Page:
Hi, I'm Fuzzy.

This site, Fuzzy's Logic, is a dumping ground for things I find interesting. If you're looking for content I've personally generated you might want to head directly to one of my other sites:

Hi, I'm Fuzzy.

How to Digitally Recreate a $250,000 Race Car

Simulated racers are a diehard group of gamers who thirst for meticulously crafted digital recreations of high horsepower autos. And the pole-sitter for making these "machines" is iRacing. The twelve-year-old company was among the first to use laser scanners to replicate a racetrack inch-by-inch, delivering a level of detail earning the title of a simulation, or "sim," rather than a more run-of-the mill video game like Forza Motorsport or Gran Turismo.

And much like its racetracks, iRacing also uses three-dimensional laser scanning to build its fleet of digital cars, which its more than 60,000 subscribers use to compete online. Even professional NASCAR racers, like Joey Logano and Brad Keselowski, have used these cars to prep for upcoming racetracks, and iRacing recently extended its partnership with Skip Barber Racing School, one of the largest racing schools in the world. It's the super-accurate sim for the pros. And now iRacing is making its next four-wheeled creation.

How to Digitally Recreate a $250,000 Race Car

How to Digitally Recreate a $250,000 Race Car

Why We're Living in the Age of Fear

If this election cycle is a mirror, then it is reflecting a society choked with fear. It's not just threats of terrorism, economic collapse, cyberwarfare and government corruption – each of which some 70 percent of our citizenry is afraid of, according to the Chapman University Survey on American Fears. It's the stakes of the election itself, with Hillary Clinton at last month's debate conjuring images of an angry Donald Trump with his finger on the nuclear codes, while Trump warned "we're not going to have a country" if things don't change.

Meanwhile, the electorate is commensurately terrified of its potential leaders. According to a September Associated Press poll, 56 percent of Americans said they'd be afraid if Trump won the election, while 43 percent said they'd be afraid if Clinton won – with 18 percent of respondents saying they're afraid of either candidate winning.

Trump's rhetoric has only served to fan the flames: "They're bringing drugs. They're bringing crime. They're rapists." "It's only getting worse." "You walk down the street, you get shot." Build a wall. Ban the Muslims. Obama founded ISIS. Hillary is the devil. Death, destruction, violence, poverty, weakness. And I alone can make America safe again.

RingLaps

RingLaps is the one and only Nordschleife hotlap competition timer for iRacing

With RingLaps you can organize and participate in hotlap competitions with any car. Drive against all other drivers in the public Global Series, or create your own private league to drive against your friends and rivals! RingLaps automatically uploads your laptimes and keeps the standings for the various events you are participating in.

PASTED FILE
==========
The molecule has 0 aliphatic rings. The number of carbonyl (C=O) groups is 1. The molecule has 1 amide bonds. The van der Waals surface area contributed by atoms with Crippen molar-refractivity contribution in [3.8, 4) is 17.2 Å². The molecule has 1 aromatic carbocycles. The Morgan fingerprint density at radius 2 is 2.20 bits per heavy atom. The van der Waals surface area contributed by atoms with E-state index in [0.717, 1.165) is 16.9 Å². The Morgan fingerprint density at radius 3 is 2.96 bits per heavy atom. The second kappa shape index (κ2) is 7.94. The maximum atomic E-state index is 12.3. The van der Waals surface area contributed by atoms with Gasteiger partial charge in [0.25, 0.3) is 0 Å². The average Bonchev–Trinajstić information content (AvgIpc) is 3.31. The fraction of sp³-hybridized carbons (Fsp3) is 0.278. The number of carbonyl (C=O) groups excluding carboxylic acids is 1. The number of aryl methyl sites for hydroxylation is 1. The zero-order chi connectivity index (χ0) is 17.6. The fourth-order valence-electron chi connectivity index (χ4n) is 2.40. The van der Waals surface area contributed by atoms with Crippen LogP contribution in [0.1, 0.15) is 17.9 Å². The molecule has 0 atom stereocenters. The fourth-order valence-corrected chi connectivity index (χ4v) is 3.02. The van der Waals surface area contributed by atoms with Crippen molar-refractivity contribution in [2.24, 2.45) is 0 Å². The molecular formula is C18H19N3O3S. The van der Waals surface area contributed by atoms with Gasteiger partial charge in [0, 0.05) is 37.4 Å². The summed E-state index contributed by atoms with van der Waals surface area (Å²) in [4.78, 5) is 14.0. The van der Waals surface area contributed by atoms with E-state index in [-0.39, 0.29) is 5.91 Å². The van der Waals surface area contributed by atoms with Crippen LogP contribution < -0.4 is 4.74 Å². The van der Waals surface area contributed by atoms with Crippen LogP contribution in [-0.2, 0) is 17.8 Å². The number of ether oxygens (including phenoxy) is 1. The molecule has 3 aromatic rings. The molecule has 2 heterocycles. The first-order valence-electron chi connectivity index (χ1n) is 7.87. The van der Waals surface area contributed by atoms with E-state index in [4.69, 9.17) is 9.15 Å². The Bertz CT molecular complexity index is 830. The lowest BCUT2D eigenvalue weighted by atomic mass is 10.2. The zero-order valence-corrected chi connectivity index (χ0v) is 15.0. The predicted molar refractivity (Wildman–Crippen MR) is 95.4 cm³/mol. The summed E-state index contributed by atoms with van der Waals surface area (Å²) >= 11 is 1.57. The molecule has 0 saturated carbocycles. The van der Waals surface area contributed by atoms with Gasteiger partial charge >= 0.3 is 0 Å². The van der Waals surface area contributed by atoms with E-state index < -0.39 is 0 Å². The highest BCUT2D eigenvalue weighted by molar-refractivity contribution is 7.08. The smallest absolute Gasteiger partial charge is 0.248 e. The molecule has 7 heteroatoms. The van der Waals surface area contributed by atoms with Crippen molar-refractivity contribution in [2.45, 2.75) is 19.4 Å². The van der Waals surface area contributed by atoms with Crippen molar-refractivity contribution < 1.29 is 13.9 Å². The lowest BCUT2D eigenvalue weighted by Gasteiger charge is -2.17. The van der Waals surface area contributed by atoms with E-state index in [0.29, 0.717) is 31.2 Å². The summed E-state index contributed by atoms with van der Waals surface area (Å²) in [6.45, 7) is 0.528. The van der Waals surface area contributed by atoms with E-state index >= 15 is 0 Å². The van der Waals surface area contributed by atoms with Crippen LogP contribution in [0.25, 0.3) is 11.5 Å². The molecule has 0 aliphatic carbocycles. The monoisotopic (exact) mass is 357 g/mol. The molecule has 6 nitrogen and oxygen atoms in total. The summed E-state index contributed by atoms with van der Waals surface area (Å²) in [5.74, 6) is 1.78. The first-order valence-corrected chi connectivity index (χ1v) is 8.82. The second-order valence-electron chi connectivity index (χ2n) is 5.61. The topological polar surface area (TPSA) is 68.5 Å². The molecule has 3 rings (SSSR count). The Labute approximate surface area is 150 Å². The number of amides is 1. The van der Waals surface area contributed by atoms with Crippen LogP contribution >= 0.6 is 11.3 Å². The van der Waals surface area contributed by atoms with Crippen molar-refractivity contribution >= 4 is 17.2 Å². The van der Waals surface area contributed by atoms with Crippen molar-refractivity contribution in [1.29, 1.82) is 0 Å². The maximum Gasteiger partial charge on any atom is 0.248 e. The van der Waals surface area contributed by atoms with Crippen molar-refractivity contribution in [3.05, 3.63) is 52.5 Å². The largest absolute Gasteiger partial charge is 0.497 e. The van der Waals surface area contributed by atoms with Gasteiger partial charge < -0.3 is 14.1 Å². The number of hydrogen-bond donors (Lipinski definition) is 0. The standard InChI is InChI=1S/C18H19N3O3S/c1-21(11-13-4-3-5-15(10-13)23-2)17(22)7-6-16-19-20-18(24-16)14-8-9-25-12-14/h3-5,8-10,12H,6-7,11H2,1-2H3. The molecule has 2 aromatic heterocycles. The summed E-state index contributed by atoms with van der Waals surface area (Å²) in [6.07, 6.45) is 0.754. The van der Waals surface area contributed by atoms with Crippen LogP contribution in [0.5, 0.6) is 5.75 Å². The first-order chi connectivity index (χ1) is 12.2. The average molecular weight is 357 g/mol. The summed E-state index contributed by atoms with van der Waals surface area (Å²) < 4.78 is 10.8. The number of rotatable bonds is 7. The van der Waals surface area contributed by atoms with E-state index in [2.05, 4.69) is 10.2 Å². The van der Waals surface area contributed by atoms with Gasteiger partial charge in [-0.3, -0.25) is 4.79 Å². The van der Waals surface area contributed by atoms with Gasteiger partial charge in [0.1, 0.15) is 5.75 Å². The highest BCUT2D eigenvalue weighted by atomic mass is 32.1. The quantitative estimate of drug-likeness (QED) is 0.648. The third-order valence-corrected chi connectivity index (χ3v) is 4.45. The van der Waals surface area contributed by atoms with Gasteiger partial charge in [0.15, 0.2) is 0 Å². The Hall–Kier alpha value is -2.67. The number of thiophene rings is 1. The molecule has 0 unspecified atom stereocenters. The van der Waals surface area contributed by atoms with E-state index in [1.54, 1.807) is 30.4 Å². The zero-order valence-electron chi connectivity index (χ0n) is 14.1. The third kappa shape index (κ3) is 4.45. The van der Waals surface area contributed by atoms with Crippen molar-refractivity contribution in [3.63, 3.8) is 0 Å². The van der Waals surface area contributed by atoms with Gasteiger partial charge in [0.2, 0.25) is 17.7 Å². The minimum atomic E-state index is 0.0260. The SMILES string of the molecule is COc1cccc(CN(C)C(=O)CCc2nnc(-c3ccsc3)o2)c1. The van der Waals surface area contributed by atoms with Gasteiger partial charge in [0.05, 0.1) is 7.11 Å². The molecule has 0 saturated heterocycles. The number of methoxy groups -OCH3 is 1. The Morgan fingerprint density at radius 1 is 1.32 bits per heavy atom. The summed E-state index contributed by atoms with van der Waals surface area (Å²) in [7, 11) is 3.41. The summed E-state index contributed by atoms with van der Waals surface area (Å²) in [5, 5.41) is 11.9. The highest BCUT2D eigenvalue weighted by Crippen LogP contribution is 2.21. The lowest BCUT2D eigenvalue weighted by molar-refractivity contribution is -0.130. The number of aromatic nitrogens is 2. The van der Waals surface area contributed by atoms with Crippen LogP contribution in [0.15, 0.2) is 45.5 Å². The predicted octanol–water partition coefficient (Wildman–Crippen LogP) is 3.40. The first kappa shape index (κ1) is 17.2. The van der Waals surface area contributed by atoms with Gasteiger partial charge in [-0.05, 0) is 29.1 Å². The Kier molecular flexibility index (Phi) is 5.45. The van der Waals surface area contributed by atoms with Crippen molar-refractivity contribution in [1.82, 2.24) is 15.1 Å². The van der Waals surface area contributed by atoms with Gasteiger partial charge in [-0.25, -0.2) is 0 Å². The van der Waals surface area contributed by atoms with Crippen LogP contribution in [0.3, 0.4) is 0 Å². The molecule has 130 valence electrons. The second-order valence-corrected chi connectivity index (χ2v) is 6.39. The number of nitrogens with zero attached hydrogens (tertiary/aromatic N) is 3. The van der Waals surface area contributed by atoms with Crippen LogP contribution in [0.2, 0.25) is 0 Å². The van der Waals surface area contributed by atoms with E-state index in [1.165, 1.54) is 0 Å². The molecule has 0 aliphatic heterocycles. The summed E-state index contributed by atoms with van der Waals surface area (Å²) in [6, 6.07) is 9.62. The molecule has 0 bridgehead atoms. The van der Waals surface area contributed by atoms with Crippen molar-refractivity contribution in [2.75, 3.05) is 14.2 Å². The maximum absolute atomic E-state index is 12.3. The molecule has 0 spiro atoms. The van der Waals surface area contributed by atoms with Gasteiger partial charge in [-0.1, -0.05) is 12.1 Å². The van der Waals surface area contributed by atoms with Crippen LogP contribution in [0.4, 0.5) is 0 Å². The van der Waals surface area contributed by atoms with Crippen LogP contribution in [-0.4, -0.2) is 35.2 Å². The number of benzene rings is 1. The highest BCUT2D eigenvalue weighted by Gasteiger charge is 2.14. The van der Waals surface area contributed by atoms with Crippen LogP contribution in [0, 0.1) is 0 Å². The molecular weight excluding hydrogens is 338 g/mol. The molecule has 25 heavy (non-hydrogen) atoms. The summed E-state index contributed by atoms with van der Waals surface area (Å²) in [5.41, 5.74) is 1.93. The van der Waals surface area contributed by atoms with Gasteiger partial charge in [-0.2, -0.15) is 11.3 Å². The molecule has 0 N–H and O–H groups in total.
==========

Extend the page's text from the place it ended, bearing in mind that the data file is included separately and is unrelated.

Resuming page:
RingLaps

I Can Tolerate Anything Except The Outgroup | Slate Star Codex

In Chesterton's The Secret of Father Brown, a beloved nobleman who murdered his good-for-nothing brother in a duel thirty years ago returns to his hometown wracked by guilt. All the townspeople want to forgive him immediately, and they mock the titular priest for only being willing to give a measured forgiveness conditional on penance and self-reflection. They lecture the priest on the virtues of charity and compassion.

Later, it comes out that the beloved nobleman did not in fact kill his good-for-nothing brother. The good-for-nothing brother killed the beloved nobleman (and stole his identity). Now the townspeople want to see him lynched or burned alive, and it is only the priest who – consistently – offers a measured forgiveness conditional on penance and self-reflection.

The priest tells them:

"It seems to me that you only pardon the sins that you don't really think sinful. You only forgive criminals when they commit what you don't regard as crimes, but rather as conventions. You forgive a conventional duel just as you forgive a conventional divorce. You forgive because there isn't anything to be forgiven."

Rationality: From AI to Zombies

Rationality: From AI to Zombies is a 2015 ebook by Eliezer Yudkowsky on human rationality and irrationality in cognitive science. The ebook can be downloaded on a "pay-what-you-want" basis from intelligence.org. It is an edited and reorganized version of the Sequences, a series of blog posts published to Less Wrong and Overcoming Bias between 2006 and 2009. Rationality: From AI to Zombies serves as a long-form introduction to formative ideas behind Less Wrong, the Machine Intelligence Research Institute, the Center for Applied Rationality, and substantial parts of the effective altruist community.